Altamonte’s own Annamarie Nieves is just back from Abu Dhabi with a chestful of medals from the Special Olympics World Games
With her versatile athleticism and boundless determination, Annamarie Nieves of Altamonte Springs is accustomed to success.
She has won medal after medal at Special Olympics competitions throughout Florida. But this was a year of firsts for the 18-year-old Lake Brantley High student, who has Down syndrome. Annamarie earned multiple medals at the Special Olympics World Games that took place recently in Abu Dhabi, the capital of United Arab Emirates. Her event was rhythmic gymnastics, a blend of gymnastics, ballet, and dance.
This was Annamarie’s first overseas trip. It was the first time she flew by airplane for a Special Olympics competition. And it was the first time she traveled without her parents.
While Omar and Ann Nieves did make the trip to Abu Dhabi, their daughter flew separately with her delegation.
Annamarie remembers the grueling 16-hour trip mostly for its abundance of in-flight movies.
Rhythmic gymnastics involves performing to music while handling a ball, hoop, rope, or ribbon. Annamarie took the bronze medal in both ball and all-around, as well as fourth place in hoop and rope, and eighth place in ribbon.
“I’m good!” says the athlete, with a wide and beaming smile.
Annamarie also enjoys bowling, tennis, and cheerleading. Her goal is to succeed in surfing, as well, though she confesses to some trepidation about sharks.
“Annamarie is an all-around very talented athlete,” says Victoria Johnson, Seminole County director for Special Olympics Florida. “She is also one of the sweetest young ladies I have ever met. She really has blossomed.”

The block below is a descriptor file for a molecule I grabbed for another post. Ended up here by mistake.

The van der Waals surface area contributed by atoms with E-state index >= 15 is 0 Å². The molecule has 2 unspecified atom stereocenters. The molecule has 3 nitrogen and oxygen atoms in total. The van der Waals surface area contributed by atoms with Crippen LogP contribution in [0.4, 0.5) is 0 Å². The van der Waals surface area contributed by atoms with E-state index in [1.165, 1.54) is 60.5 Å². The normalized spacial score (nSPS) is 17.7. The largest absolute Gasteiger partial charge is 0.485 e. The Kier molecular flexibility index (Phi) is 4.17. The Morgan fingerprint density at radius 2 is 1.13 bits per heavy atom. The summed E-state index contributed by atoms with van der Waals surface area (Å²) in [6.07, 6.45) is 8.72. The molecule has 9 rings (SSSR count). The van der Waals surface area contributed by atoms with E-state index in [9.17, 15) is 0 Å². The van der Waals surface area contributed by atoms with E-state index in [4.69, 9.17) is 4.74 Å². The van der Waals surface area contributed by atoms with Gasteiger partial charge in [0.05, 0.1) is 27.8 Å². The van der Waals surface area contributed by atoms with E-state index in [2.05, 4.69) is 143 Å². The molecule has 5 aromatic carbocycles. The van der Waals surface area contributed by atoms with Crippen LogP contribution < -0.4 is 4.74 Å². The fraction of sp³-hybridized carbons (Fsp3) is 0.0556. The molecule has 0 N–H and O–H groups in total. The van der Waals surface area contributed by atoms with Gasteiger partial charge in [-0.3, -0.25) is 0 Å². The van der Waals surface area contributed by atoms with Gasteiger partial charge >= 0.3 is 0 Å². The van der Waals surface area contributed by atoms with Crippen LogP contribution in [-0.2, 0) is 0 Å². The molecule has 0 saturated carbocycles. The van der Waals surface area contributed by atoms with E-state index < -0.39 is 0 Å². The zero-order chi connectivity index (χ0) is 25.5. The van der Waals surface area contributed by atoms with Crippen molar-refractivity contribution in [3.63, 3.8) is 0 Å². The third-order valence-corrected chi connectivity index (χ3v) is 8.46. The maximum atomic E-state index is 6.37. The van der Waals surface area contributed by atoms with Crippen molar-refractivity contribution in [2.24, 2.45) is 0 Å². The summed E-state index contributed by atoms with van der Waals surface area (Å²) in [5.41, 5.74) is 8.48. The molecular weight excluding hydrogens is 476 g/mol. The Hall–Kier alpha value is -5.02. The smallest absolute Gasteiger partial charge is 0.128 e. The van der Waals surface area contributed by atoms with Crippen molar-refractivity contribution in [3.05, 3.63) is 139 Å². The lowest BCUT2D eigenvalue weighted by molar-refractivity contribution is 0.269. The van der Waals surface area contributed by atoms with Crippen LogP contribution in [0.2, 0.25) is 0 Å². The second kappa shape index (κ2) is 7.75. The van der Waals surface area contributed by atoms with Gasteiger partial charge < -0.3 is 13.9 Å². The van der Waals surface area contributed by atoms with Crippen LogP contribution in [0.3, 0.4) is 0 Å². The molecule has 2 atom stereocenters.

Annamarie has a mischievous side, too, her mom says.
“She can be sassy,” Ann says with a smile.
The family spent two-and-a-half weeks in Abu Dhabi, known for its skyscrapers, shopping, and a mosque capable of holding 40,000 worshipers.
“It was so beautiful,” Ann says of the gleaming city. “Very modern. And I can’t say enough how friendly the people were.”
The 2019 World Games was the largest event in Special Olympics history, and the first to take place in the Middle East. About 7,500 athletes competed in more than two-dozen sports, including a 313-member delegation representing the United States.
Annamarie has been involved in Special Olympics for 10 years. Her parents signed her up when she was eight years old for the exercise and social interaction. She has gained friendships, confidence, and independence along the way.
It is possible, Victoria says, that Annamarie could one day become an athlete leader with the Special Olympics, acting as a mentor for younger competitors. Although preparing for that role will take much time and dedication, Victoria has no doubt Annamarie can rise to the challenge.
After all, she practiced every single day for almost a year after learning she qualified for the World Game
“She’s willing and able to grasp anything we approach her with,” Victoria says.
The trip to Abu Dhabi was not cheap, and the Seminole chapter of Special Olympics is responsible for all the costs.
“We’re still fundraising to pay the bill,” Victoria says.
But, obviously, it is worth the expense for these athletes to experience a combination of travel to new places, chances to make lasting friendships, and the glory of excelling at their chosen sports.
“It really does change their lives,” Victoria says.
For more information about the Special Olympics in Seminole County, or to become an athlete, volunteer, or coach, contact Victoria Johnson at 407-242-2938 or VictoriaJohnson@SOFL.org , or visit SpecialOlympicsSeminole.org.
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